Taxidermy’s controversial resurgence

4 December 2020

Written by: Jordan McCarthy

For some, new trends in taxidermy tread a thin line between educational art and cruelty.

Shrunken cat heads, skeletal bats and corrosion-cast sheep hearts are not what generally spring to mind when one thinks of taxidermy.

Taxidermy, which translates to the “arrangement of skin” in Greek, came to the fore in 18th century England. However, it more commonly known as the art of preserving an animal’s body by stuffing and mounting it. Think of the animals you see on display at museums.

As taxidermy sees a rise in popularity, however, it is the different and more controversial works leading the resurgence.

Melbourne company Rest In Pieces (RIP), which its founder Natalie Delaney-John describes as a “facility of the dying arts”, is at the forefront of this current taxidermy trend. A stunning desk decoration featuring of a bat skeleton hanging from a golden rod in a polished glass dome is just one of the many articles you will find available at RIP.

Delaney-John says taxidermy hasn’t always been hunter trophies and museum displays, and that what she does isn’t new or ground-breaking.

“Whilst it may appear that taxidermy for the purpose of art or interior display is new, it is in fact an extremely old skill set encountering a revival,” she tells upstart.

The work of RIP could be described as both stunning in its beauty and somewhat unnerving, like one displaying the full life cycle of a frog, all eight stages, captured and encased in resin.

For Delaney-John, taxidermists have always been artists.

“They can sculpt, carve, paint, can create gorgeous displays and habitats and have an impeccable eye for detail,” she says.

Rudi Anton, the owner of Kingfisher taxidermy in Victoria’s north-east, undertakes more traditionally recognised taxidermy work, but shares Delaney-John’s sentiment.

“It’s a weird skill set. It’s a bit of science, chemistry, carpentry and arts,” he tells upstart.

Anton specialises in big game taxidermy and offers none of the shrunken head type pieces you will find at RIP. So, what is his take on the work of Delaney-John and her team?

“Even I look at it and wince a little bit,” he says.

“Though it certainly does have its place in the community.”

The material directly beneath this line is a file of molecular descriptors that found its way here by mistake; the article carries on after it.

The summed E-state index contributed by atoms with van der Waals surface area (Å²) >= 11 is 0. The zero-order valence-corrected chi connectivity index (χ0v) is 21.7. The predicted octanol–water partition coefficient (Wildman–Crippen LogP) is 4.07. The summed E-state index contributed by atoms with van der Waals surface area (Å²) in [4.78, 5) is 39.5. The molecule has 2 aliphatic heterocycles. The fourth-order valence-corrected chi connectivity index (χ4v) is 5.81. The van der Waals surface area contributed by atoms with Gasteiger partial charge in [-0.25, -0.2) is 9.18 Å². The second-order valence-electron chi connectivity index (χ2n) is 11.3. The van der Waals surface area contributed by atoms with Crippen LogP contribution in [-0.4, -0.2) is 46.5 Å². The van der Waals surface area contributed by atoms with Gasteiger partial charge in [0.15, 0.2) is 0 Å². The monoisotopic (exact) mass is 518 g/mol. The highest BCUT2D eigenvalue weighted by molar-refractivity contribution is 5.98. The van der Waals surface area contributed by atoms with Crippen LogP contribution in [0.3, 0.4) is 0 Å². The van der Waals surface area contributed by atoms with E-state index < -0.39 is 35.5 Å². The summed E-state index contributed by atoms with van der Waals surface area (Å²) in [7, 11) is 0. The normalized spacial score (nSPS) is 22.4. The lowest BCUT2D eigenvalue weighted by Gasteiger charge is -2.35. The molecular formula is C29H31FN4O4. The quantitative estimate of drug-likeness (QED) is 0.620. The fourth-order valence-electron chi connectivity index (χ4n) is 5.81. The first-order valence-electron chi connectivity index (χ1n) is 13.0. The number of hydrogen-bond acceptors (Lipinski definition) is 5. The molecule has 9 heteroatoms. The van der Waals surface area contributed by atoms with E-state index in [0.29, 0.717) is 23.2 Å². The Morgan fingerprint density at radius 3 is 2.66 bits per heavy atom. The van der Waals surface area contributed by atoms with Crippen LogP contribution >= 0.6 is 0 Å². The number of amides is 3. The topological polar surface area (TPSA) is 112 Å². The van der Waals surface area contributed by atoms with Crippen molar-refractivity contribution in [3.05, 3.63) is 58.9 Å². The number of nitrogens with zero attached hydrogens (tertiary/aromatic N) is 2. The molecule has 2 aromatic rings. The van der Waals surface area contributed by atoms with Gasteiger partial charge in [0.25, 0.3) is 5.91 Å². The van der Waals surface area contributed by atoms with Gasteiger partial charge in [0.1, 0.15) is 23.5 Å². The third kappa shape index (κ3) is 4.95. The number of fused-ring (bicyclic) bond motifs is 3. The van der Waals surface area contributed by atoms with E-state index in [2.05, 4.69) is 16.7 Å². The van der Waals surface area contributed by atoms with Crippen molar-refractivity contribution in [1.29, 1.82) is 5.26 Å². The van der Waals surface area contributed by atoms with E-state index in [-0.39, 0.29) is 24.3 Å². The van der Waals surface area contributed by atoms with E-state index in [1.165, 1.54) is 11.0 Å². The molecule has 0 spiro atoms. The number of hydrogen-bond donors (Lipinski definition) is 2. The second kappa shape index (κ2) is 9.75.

What is it about Delaney-John’s work that makes it so “wince” worthy? If you look through the RIP catalogue you will find items like diaphonised specimens. These, in layman’s terms, are specimen that have been rendered transparent and then had their bones, muscles or cartilage dyed a vibrant fluorescent colour.

The idea of a diaphonised kitten in a globe, a rabbit foetus in a vial or fish skeleton earrings might make you squirm. For others, the work is considered cruel and unethical. Because of this, Devaney-John has faced some strong public backlash regarding her work, especially as her profile has grown.

“With the media coverage came the death threats,” she says.

“I was completely caught off guard by such a volatile reaction.”

Anton, who is located in alpine Victoria, an area well known for its hunting, also believes people have misconceptions about his work.

“If I say ‘taxidermy’, people automatically conjure up this image of blood and guts,” he says.

He hasn’t experienced the same amount of vitriol that Delaney-John has in Melbourne’s inner-north.

“I’ve never had a death threat though and I really hope to never have a death threat.”

The reactions were hard for Delaney-John to deal with as she regards herself an animal lover and conservationist, with RIP donating a percentage of their profits to conservation and research funds.

Delaney-John believes her work honours animals by preserving and presenting them, though she does admit that her reason for originally getting into the field wasn’t the most admirable.

“I thought it would be cute to be a lipstick wearing blonde in the industry, which in hindsight is ridiculous,” she says.

Now she believes she is in the industry for all the right reasons and hopes that her work can be used for education and study and not everything she does is for shock value and display.

“I hope that with the continued discussion and education on taxidermy, as well as the preservation of animals, we start to break down the barriers with the community that believe what we do is cruel and macabre,” she says.

To do this, she has decided to extend a hand to those in the public and wider community to come learn more about what she does hopes it will lead to a greater understanding of her work.

“We now offer a suite of workshops including taxidermy, skeletal articulation, insect pinning and most recently corrosion casting,” she said.

The general public’s response to the workshops has been very supportive, with more than 800 people participating up to this point.

Both Delaney-John and Anton claim that what they do is for the right reasons and that they have a great respect for animals. In Delaney-John’s case she knows it may just be a bit harder to convince everyone of this while you offer lucky dip foetus vials and raccoon penis earrings.

 


Article: Jordan McCarthy is a first-year Bachelor of Media and Communications (Journalism) student at La Trobe University. You can follow him on Twitter @JordoMc85

Photo: Deer antler skull By Max Letek available here and used under a Creative Commons Attribution. The image has not been modified.